Local nonprofits held a rally at the Hawaiʻi state capitol building yesterday to raise awareness about the importance of early childhood education.
Partners in Development Foundation (PIDF), Keiki O Ka ʻAina (KOKA), and the Institute for Native Pacific Education and Culture (INPEACE), members of the ʻEleu hui, brought together their staff, program caregivers and keiki, and members of the community to rally for Family Child Interaction Learning (FCIL).
A Yearly Gathering
Founded over 15 years ago to support Native Hawaiian early learning and strengthening families, ʻEleu is a collective of five early childhood education agencies: ʻAha Pūnana Leo, ALU LIKE, Inc., INPEACE, KOKA Family Learning Centers, and PIDF.
The annual event saw hundreds of adults and keiki fill the capitol’s ground floor rotunda. The groups organized games, educational activities, and short speeches by local leaders like PIDF’s president and founder, Jan E. Hanohano Dill.
“Challenge our policy makers today to show them that this is a community committed to the success of our children,” said Dill. “Our children will define what Hawaiʻi is 20 to 30 years from now.”
Participants had the opportunity to go door-to-door around the state government offices to greet their representatives, and present them with a simple gift of a Native Hawaiian plant and card meant to be both tokens of appreciation, and reminders of the important work being done within and outside of the House and Senate chambers.
While visiting with the legislators, staff and families talked about early and family education, and told stories of what these programs meant to themselves and their communities. The passion and commitment to Hawaiʻi’s keiki was evident, and left capitol representatives and staff with three important words: “Pehea nā keiki?” (How are the children?)
Statewide recognition of early learning’s importance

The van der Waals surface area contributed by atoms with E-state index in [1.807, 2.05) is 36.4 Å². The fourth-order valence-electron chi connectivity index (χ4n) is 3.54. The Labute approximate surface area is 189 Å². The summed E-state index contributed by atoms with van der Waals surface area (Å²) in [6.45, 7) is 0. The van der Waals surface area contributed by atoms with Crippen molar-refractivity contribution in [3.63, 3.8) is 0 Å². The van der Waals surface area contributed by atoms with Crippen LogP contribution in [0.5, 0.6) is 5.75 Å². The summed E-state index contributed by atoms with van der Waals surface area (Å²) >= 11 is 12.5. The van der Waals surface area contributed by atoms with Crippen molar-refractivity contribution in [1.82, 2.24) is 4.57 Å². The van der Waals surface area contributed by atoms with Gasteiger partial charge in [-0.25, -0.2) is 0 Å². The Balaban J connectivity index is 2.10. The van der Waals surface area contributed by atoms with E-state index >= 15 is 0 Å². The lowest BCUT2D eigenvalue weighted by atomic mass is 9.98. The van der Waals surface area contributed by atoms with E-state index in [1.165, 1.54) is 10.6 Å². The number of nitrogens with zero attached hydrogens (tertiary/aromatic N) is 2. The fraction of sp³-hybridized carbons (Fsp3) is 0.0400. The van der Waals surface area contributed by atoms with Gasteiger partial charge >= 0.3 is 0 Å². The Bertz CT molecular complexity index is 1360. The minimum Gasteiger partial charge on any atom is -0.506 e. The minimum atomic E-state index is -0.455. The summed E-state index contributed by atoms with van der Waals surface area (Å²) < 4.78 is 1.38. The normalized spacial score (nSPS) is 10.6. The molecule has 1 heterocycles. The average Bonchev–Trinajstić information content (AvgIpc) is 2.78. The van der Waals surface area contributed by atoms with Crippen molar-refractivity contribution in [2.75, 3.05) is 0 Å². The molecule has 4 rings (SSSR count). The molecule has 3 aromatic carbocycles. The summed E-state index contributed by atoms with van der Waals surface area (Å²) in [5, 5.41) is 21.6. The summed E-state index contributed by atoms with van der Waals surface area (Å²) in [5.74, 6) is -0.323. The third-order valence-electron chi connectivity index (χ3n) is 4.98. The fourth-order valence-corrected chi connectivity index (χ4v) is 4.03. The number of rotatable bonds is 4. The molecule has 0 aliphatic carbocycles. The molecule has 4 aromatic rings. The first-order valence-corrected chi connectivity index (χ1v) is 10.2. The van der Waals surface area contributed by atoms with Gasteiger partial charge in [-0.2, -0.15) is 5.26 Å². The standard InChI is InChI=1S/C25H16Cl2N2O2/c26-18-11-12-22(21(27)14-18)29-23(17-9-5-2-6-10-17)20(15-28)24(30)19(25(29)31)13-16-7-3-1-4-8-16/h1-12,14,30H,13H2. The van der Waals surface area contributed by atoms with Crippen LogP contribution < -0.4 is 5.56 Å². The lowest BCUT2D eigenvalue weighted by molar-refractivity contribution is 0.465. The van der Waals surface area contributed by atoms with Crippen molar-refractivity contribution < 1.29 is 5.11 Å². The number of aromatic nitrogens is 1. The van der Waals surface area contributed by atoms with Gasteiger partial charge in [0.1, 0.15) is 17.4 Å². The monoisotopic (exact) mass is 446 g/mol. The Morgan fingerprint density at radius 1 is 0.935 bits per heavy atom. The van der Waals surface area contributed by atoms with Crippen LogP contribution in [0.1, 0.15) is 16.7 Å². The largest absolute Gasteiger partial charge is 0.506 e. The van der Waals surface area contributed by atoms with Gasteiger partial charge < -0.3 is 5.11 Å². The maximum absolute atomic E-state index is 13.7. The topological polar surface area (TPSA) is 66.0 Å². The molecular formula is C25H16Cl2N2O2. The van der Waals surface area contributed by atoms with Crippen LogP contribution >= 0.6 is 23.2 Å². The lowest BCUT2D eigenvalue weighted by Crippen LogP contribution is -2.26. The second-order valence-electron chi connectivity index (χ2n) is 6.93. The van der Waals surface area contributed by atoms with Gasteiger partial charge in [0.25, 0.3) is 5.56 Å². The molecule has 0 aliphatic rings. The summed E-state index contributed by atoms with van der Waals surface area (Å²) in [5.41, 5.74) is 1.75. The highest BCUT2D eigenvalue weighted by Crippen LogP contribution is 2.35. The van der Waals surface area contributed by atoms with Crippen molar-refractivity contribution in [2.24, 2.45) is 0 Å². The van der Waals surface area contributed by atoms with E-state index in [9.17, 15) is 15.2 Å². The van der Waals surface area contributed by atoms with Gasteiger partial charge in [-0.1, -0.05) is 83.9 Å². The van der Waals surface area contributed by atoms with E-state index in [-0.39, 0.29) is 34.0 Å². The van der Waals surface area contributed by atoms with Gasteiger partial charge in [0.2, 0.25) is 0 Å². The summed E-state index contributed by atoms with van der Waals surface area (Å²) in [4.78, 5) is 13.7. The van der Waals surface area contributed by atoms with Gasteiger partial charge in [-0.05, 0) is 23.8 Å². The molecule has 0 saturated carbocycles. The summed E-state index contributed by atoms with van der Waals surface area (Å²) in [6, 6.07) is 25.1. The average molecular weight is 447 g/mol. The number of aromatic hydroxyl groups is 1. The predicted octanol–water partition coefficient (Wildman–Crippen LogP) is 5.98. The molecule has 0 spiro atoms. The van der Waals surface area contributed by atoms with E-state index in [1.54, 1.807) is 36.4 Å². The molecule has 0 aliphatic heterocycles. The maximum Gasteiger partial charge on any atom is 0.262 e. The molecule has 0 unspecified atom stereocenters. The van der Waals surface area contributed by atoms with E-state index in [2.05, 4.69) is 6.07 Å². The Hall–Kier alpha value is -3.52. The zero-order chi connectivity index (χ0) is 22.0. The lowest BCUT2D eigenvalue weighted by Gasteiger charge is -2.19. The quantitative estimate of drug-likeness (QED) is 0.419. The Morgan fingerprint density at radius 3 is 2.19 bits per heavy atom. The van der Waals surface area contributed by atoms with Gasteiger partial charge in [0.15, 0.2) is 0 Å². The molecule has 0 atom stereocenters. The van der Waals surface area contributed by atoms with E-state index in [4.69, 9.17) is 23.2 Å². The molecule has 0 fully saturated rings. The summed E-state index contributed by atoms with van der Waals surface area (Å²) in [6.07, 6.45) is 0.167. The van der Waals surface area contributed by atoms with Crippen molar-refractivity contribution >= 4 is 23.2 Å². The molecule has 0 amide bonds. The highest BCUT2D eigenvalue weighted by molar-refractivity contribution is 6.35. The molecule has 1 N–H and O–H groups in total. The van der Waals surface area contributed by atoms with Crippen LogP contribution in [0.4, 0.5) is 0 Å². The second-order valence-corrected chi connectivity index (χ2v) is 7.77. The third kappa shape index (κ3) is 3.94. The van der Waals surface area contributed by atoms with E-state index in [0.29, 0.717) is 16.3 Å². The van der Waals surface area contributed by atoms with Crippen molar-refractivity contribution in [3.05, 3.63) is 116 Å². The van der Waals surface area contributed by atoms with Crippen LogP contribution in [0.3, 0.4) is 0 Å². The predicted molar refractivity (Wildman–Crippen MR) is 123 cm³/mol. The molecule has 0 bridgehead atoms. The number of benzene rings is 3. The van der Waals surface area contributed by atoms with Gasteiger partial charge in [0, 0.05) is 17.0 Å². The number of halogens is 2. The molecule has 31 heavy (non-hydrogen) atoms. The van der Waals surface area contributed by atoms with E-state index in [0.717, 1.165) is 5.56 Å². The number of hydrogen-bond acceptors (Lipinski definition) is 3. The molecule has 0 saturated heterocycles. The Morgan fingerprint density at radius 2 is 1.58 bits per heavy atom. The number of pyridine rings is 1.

Recently, the Executive Office of Early Learning (EOEL) created a five-year (2019-2024) plan to address the high-priority needs of early childhood education in Hawaiʻi.
The plan addresses our shared priorities and drives the need for educational groups to collaborate with one another and leverage resources to improve the lives of our keiki and their families.
Provided with high-quality early learning programs, keiki are “more likely to succeed in kindergarten and beyond, and more likely to grow into healthy, capable, and contributing adults,” according to the EOEL website.
While traditionally pre-k education has been considered arbitrary preparation for kindergarten, current data shows that education prior to kindergarten impacts a child throughout their school career — everything from vocabulary skills to high school completion.
During his State of the State address on January 22, Hawai’i Governor David Ige announced that one of his main priorities for his second term is to create a universal, statewide high-quality public preschool system “that will give every child in Hawaiʻi a head start on learning.”
The initiative particularly targets outer islands, where affordable quality education is not as available to families and where early education efforts are most needed.
“Of all the initiatives upon which we’ve embarked,” Ige announced, “I believe this one will make the greatest difference in preparing our children for the future and in creating a 21st century workforce.”
Mahalo nui again to our ʻEleu partners, our staff, our program ʻohana, and all those who made the 2019 ʻEleu Rally for Early Education a success!